Sexual misconduct by clergy always seems to be in the news. Here is my take on sexual ethics for clergy.
There is no such thing as sexual ethics for clergy.
There is a Christian sexual ethic and Christian clergy should certainly follow it.
Apart from that, there are professional responsibilities and strategies for maintaining professional relationships. These apply to all professions that bring people into close emotional proximity.
The sexual ethic for married Christians is rooted in the creation story of Genesis 2: permanent, exclusive, intimate union of a man and a woman is God’s intent for marriage. Add to that what Christ has revealed about the nature of God’s love and you have the basic Christian sexual ethic for married people. Bottom line: as a married Christian I will do my best to maintain a healthy marriage and repair it when it’s wounded. I won’t have sexual or intimate contact of any kind with any person other than my spouse. I won’t give the emotional intimacy and affection that I owe to my spouse to anyone else. Attraction to another person – of either sex – is not a reason to break my marriage vows. This standard doesn’t mean just no sex outside of marriage for married clergy; it means no hand-in-hand walks or deep, meaningful gazes.
Single Christians have a few more lines to draw. I’m disturbed by the suggestion that I saw in one church’s guidelines, however, that clergy might develop a romantic relationship with a person to whom they minister if certain conditions are met. If by “romantic relationship,” the authors intended to say that clergy might engage in a chaste courtship with a person they’ve met in a professional relationship, that’s one thing. The context of the discussion, however, was sexual relationships. Single Christian clergy are not free to have a consummated sexual relationship with anyone, regardless of where they met their sex partners! The professional nature of the initial relationship, while still an issue for other reasons, is much less of a problem if single clergy are not sleeping with people.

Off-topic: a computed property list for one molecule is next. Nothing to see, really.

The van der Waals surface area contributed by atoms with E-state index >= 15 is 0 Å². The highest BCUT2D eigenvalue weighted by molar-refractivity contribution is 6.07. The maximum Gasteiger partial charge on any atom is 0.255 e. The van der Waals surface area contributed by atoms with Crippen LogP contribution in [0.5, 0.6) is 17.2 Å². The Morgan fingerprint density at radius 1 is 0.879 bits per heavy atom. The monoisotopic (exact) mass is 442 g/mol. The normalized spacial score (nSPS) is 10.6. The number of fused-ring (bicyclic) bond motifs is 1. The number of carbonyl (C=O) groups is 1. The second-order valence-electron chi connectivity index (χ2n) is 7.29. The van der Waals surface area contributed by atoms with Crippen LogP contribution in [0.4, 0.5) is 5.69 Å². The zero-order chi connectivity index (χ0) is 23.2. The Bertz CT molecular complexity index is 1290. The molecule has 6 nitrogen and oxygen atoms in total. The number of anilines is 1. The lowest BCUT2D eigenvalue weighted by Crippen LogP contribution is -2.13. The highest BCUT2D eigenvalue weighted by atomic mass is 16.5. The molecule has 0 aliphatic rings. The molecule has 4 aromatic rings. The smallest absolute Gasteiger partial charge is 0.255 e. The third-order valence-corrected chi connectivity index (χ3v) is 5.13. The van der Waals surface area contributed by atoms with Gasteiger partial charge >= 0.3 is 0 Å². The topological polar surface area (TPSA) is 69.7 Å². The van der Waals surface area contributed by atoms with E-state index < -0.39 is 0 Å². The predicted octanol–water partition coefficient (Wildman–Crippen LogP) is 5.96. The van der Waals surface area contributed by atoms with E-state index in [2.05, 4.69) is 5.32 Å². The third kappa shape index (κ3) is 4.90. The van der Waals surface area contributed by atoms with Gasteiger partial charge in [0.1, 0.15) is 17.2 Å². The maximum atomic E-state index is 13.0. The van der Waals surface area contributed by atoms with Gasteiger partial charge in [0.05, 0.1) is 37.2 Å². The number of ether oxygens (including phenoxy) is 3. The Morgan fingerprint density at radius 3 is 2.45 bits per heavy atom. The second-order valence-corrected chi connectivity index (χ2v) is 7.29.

There are professional issues involved in the kinds of relationships that clergy have with parishioners. Predatory, immature, disturbed, confused or unfaithful clergy who abuse their pastoral relationships bring disrepute on Christ and his church. They should not be pastors. If they’ve broken the law, they should be inmates.